• September saw extreme weather events: an exceptional late heat spell from the 13th to 17th, followed by a major rainfall event in the south of France that caused devastating flooding between the 18th and 20th, and then remarkably low temperatures on the 27th with early snowfall in the mountains;
  • In October, two storms swept thorough France: “Alex” hit the Alpes-Maritimes on the 2nd, and “Barbara” the Southwest and Centre-East on the 20th and 21st;
  • November saw the second lowest rainfall on record in the 1952-2020 period. A high-pressure system over France kept the country bathed in sunlight (more than 20% above average) and temperatures were warmer than normal (2 to 4°C) in most regions;
  • By contrast, December was very wet and fairly stormy. One disruption followed another, bringing rain and snow. The “Bella” storm swept through the northwest on the 27th, but temperatures were very mild between the 11th and the 24th.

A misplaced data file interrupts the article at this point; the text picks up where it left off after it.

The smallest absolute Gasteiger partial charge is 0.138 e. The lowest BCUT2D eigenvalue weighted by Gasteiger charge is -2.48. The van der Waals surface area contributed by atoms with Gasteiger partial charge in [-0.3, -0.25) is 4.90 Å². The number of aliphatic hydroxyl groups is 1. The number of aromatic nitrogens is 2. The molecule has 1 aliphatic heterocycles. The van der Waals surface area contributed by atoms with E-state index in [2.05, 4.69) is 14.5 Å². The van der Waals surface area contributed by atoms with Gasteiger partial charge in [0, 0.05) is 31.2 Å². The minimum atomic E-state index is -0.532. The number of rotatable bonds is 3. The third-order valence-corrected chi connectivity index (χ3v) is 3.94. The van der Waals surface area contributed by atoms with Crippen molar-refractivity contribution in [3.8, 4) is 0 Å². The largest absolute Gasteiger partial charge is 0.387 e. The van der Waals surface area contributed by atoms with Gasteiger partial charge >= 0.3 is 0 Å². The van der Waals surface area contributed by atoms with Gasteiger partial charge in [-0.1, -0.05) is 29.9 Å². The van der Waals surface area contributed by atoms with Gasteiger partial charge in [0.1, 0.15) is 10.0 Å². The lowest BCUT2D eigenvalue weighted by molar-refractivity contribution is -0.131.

Consumption analyses are adjusted to reflect these effects in order to better identify underlying trends.


Closer look

éCO2mix: Everything you want to know about electricity in France and your region or city

éCO2mix is an educational tool designed to promote transparency.
Whether you are an ordinary citizen trying to better understand electricity to become a more responsible consumer, a knowledgeable amateur or an energy professional, you can use éCO2mix in a fun or expert manner to monitor power system data at the national, regional or city level. It can also be used to understand your power consumption and get advice on how to reduce it and take simple actions to prevent or reduce the risk of a system imbalance if a power warning is issued.


Better understanding